JAMES F. TOOLE, M.D.
A quarter of a century ago Seymour Kety and Carl F. Schmidt of the University of Pennsylvania devised a method of measuring cerebral blood flow in man (1, 2). Their system, based on the Fick principle, was safe enough for use both in normal volunteers and in patients. As a consequence, it broadened the study of man's brain from bedside and autopsy-table observations to the physiologist's laboratory.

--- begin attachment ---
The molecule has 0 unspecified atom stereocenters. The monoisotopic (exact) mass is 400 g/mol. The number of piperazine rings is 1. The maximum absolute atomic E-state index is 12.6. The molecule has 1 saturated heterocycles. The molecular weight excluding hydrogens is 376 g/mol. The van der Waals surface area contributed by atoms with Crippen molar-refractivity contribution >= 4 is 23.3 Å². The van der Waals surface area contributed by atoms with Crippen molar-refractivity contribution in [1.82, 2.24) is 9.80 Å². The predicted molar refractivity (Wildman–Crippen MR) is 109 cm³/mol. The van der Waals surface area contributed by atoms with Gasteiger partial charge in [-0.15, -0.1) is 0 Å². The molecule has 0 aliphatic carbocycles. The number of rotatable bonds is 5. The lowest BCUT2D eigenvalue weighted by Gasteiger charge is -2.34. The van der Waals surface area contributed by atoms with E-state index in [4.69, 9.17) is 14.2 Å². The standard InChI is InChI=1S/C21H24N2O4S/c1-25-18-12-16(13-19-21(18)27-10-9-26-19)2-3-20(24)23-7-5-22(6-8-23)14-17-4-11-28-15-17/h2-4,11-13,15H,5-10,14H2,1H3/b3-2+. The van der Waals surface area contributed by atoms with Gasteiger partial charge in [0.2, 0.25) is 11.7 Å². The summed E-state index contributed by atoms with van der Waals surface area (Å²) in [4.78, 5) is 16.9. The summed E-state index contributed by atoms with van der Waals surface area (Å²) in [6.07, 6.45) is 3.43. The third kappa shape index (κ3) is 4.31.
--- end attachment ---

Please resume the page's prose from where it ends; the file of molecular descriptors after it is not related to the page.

Kety and Schmidt were joined by Dr. Louis Sokoloff (3) who contributed much with his studies of cerebral blood flow and metabolism. Their studies showed that the arterioles controlling brain blood flow are
JAMES F. TOOLE. Cerebral Blood Flow After 25 Years. Ann Intern Med. 1973;79:744–745. doi: 10.7326/0003-4819-79-5-744
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Published: Ann Intern Med. 1973;79(5):744-745.
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